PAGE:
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Xenophobic Attacks: “I Am Ashamed To Call Myself A South African,” Says EFF Leader Julius Malema

Julius Malema, leader of South Africa’s Economic Freedom Fighters (EFF), gestures during a media briefing in Alexander township near Sandton, South Africa August 17, 2016. REUTERS/Siphiwe Sibeko

Julius Malema’s resolute position against xenophobia was again made clear at an Economic Freedom Fighter’s (EFF) rally at Rustenburg in the North West province of South Africa. He told the crowd, “There is no Nigerian who ‘stole’ an industry and then hired Nigerians only. There is no Zimbabwean who got a farm in Stellenbosch and then hired Zimbabweans. It is your white people who hire Zimbabweans and then pay them a low wage so that you can fight amongst yourselves as Africans.”

Malema’s speech came at a time when the EFF was campaigning in preparation for the general election scheduled for 8 May 2019. Xenophobic attacks recently took place in KwaZulu-Natal in which three people died, and shops owned by Africans from other countries were targeted and looted. South Africa’s Minister of International Affairs, Lindiwe Sisulu, organised a meeting with African diplomats to address the attacks. She said, “All criminal activities and looting of properties of foreign nationals will not be tolerated‚ and the police and other law-enforcement agencies must act without fear or favour.”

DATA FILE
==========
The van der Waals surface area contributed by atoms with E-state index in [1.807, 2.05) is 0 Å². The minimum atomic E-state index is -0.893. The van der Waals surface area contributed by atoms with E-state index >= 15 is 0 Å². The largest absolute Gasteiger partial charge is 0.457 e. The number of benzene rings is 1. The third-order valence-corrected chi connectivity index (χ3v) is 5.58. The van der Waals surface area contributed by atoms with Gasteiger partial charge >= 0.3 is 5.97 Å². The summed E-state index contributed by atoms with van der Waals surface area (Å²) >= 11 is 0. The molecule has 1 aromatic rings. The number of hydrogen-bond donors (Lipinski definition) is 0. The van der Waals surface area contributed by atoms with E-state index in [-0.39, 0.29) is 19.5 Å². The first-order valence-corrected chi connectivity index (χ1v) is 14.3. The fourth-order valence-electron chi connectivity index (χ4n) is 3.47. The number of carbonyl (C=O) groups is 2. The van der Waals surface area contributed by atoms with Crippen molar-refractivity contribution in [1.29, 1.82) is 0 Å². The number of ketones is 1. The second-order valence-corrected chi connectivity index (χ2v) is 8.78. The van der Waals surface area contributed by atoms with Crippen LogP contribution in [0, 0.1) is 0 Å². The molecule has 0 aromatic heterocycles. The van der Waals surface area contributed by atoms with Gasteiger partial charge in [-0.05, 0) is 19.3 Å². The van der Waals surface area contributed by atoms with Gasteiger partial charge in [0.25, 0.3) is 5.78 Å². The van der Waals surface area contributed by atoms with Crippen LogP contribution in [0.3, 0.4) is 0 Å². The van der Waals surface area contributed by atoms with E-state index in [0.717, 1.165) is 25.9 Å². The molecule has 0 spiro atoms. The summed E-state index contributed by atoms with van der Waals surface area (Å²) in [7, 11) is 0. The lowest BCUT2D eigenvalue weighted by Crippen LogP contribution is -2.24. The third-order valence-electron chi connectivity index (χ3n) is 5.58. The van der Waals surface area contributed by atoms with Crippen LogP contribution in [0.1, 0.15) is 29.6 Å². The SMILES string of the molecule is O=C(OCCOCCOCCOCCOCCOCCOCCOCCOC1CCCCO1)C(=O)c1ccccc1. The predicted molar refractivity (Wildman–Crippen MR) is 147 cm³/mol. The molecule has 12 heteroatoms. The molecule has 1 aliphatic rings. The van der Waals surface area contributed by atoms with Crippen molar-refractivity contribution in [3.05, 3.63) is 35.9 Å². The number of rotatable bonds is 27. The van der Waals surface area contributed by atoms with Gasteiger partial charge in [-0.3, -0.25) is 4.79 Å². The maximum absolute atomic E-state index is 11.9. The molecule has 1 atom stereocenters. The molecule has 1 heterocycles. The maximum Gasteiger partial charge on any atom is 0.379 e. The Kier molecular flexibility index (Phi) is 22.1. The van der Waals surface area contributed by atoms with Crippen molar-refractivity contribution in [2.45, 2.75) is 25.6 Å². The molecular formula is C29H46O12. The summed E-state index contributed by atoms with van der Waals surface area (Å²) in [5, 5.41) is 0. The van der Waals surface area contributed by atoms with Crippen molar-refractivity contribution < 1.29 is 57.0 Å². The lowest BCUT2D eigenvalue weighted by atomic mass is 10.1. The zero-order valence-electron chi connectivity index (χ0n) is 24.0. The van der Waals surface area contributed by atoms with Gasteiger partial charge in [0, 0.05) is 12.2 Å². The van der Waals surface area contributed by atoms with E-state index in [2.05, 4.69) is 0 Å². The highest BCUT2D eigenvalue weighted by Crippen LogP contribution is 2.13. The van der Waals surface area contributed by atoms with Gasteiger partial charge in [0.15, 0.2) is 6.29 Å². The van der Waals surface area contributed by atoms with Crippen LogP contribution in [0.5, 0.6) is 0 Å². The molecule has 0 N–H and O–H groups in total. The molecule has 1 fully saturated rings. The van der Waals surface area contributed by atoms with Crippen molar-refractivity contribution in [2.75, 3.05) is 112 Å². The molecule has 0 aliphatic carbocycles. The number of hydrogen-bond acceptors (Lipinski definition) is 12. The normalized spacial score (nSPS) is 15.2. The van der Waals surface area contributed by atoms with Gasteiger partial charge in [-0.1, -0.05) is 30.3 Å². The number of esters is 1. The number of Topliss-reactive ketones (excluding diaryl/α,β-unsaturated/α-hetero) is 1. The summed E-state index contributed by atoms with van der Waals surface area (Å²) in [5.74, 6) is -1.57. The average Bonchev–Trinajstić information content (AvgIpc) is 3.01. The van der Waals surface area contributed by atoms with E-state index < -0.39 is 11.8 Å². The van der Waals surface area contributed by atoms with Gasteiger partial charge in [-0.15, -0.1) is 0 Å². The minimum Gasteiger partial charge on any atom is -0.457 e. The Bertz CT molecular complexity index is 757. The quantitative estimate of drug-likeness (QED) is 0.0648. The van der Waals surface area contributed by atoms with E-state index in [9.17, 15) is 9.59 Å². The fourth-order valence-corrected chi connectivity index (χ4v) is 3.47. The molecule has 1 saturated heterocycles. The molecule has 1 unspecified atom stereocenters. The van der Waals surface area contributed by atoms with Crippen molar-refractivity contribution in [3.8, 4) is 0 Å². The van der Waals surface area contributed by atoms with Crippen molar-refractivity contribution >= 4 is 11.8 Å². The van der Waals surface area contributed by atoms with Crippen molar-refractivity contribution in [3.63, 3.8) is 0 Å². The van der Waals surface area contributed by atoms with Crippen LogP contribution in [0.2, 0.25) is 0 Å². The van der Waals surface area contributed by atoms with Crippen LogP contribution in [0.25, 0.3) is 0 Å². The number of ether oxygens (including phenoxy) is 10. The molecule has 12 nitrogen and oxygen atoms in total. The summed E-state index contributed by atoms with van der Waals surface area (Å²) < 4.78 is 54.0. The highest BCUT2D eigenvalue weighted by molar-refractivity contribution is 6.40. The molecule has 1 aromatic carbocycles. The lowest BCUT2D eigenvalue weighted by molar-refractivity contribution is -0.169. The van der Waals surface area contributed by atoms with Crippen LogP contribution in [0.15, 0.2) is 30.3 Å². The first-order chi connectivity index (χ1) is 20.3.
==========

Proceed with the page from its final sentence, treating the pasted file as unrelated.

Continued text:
Malema told his supporters at the rally in Rustenburg, “Don’t glorify these borders. These borders were never here. These borders were imposed on us by white people who wanted to divide Africa and do what they wanted to do with this continent. I am ashamed today to call myself a South African. You are beating blacks; you are slaughtering Africans. I have never seen you doing that to a Chinese person. I have never seen you doing that to a white person who doesn’t have papers. I have never seen you do that to an Indian without papers. But once they say it’s an African, because you hate yourself, because white people taught you to hate yourself, you kill other Africans. . . We must unite as Africans.”

Malema’s speech has been widely received and commented on. He further said, “If you are not going to vote for the EFF because we say you must love Africans, you can keep your vote. We don’t want votes from people who are xenophobic. Without unity among Africans we will be exploited forever, by Europe, by America and now by China.”

South Africa’s history of xenophobia has been one of the leading conversations on the continent this week. Xenophobic attacks are common and widespread attacks took place in 2008 and 2015.

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Written by PH

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